Today’s Courier Herald Column:
One of the benefits of working around politics is that you get the opportunity to work around a lot of bright and promising younger folks. First time visitors to Washington are often surprised to find that the city and more specifically Congress appear to be run by twenty-somethings. For those of us that are “a bit older” it can be at times disconcerting. Getting to know the folks, working with them, and helping them along in their careers is one of the interesting parts of this industry, however.
There is much consternation among this age group, however, because they are taking much of the burden of the continued stagnation in our economy. Among recent college graduates, roughly one out of two cannot find work. They are graduating from colleges with record amounts of student loan debt and unlimited optimism only to find the “real world” to include a harsh slap of reality.
For those still in college, however, there is still time to make adjustments. As one of my managers used to tell us when I worked in banking (and where we were graded, promoted, and retained based on our performance versus our peers), we needed to think of ourselves as if we were a gazelle. Gazelles are constantly being chased by lions. To survive, you didn’t need to be the fastest gazelle. You just needed to make sure you weren’t the slowest.
There are many ways a current college student can ensure they are not the slowest gazelle. It does require students to make accurate assessments of themselves, as well as take some proactive measures while they are in school. The earlier they start the more successful in finding quality post-college employment they are likely to be.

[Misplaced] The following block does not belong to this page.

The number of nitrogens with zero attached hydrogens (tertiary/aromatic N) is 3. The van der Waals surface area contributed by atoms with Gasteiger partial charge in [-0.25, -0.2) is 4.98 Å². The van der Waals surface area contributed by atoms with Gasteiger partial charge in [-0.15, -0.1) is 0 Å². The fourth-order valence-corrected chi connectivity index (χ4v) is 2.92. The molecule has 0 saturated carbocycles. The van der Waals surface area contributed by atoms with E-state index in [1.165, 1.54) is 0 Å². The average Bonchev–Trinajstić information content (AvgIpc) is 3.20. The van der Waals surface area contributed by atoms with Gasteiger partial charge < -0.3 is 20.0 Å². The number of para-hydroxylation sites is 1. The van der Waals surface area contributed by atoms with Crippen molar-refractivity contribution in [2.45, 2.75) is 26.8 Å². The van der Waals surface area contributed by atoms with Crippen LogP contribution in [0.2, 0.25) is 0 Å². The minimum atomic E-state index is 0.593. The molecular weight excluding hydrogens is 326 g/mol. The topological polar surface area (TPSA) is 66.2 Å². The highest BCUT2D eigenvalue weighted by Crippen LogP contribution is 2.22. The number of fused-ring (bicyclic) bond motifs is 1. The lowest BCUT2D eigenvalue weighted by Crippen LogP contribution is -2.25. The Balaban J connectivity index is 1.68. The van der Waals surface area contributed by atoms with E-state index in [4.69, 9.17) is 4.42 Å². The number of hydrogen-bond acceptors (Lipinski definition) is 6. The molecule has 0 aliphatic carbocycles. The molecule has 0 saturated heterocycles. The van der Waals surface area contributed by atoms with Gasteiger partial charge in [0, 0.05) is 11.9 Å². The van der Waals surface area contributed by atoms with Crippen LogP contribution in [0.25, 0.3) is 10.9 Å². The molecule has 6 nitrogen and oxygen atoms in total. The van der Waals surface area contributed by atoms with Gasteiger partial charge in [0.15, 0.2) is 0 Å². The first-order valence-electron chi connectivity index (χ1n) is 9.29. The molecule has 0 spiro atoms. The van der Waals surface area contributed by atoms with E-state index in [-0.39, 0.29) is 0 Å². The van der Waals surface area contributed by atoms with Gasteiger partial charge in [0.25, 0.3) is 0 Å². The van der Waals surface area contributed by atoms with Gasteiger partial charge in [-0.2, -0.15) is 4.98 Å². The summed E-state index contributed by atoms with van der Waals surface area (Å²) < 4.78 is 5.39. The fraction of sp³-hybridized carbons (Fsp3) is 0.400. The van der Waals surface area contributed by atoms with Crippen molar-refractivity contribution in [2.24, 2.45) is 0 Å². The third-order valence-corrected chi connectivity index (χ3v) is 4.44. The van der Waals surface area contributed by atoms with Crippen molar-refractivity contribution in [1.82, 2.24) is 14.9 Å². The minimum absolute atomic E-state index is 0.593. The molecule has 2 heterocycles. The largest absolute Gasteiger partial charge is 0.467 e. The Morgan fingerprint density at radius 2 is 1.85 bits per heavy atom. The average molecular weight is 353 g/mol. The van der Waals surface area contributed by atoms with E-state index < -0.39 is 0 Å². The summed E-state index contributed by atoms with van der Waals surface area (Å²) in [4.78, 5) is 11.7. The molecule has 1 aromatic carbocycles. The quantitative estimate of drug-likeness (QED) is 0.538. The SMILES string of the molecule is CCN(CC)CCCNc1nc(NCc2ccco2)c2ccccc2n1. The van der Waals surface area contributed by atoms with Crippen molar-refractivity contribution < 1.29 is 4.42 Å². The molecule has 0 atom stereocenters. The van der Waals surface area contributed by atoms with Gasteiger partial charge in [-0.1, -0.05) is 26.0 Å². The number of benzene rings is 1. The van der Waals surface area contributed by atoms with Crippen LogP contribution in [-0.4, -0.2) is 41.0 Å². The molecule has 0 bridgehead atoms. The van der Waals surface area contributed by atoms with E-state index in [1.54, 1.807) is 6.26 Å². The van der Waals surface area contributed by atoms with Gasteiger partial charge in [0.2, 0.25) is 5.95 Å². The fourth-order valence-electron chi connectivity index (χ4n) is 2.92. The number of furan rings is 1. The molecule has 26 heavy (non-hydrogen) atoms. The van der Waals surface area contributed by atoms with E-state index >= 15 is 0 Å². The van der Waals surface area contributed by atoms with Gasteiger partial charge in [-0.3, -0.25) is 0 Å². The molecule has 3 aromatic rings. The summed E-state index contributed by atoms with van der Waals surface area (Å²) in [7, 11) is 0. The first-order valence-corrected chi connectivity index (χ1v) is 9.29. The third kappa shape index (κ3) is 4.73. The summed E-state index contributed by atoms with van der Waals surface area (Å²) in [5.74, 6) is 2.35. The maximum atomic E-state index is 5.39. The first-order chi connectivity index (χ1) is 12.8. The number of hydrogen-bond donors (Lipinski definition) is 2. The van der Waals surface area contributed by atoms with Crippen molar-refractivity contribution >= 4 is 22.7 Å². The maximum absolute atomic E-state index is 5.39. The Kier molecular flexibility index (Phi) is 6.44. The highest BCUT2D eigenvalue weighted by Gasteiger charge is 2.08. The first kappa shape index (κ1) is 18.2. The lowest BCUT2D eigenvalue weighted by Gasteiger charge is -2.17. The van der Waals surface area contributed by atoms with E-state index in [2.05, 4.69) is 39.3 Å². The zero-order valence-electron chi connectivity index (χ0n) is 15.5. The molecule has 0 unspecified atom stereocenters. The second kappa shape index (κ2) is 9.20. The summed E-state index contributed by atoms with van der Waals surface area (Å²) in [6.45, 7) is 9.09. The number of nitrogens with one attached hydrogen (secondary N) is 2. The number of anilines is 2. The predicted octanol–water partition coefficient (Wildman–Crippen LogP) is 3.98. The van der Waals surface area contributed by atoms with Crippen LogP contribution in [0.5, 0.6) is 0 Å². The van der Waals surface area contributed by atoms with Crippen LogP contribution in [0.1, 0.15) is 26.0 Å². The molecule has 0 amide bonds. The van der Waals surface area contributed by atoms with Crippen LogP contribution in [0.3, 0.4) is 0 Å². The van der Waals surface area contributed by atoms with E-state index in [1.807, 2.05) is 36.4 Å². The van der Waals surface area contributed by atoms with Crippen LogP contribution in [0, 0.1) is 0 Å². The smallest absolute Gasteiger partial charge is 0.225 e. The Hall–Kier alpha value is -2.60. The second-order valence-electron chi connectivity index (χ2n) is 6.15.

Every student on a college campus needs to be familiar with their career placement office. This is not a place you should visit the first time during the semester you plan to graduate. Frankly, it should be done during your first semester on campus, before you register for your second semester. These are the folks who see employers on a regular basis. They know who is hiring, and what skills, classes, and other qualities that these employers want to see from prospective applicants.
Knowing what your resume needs to look like three or four years in advance makes it much easier to decide what major, which classes, and what other activities a student should take to maximize their potential for post college employment. Frankly, a student also needs to ask what GPA’s are usually considered from certain industries and employers. No one requires a 4.0, but some won’t consider anything below a 3.0.
With that in mind, students should also actually consider attending class regularly. Sounds strange, but many think non-test days are optional. Showing up regularly and pretending to be interested is part of the corporate world, and students may as well learn how to do this early. In addition, professors tend to grade more favorably those with whom they are familiar. This is something I was able to benefit from significantly as an undergrad, and is not something I’ve forgotten on the occasion when I’ve been on the other side of the lectern.
The other benefit of visiting the career placement office early is to research internships and summer jobs. Some companies still offer co-op positions, which offer students the opportunity for full time employment during alternating semesters. It’s a great way to get real world experience, a paycheck, and an understanding of the real world that awaits post-graduation.
Many college students won’t care much for this advice, and that’s fine. There’s plenty of room for folks who will spend their college years racking up debt while simply trying to “find themselves”.
For those who are willing to invest the time and invoke some sense of self-discipline, they are much more likely to find themselves gainfully employed in the field of their choice upon graduation. For those who do not, they are much more likely to find themselves among the herd of slow moving gazelles.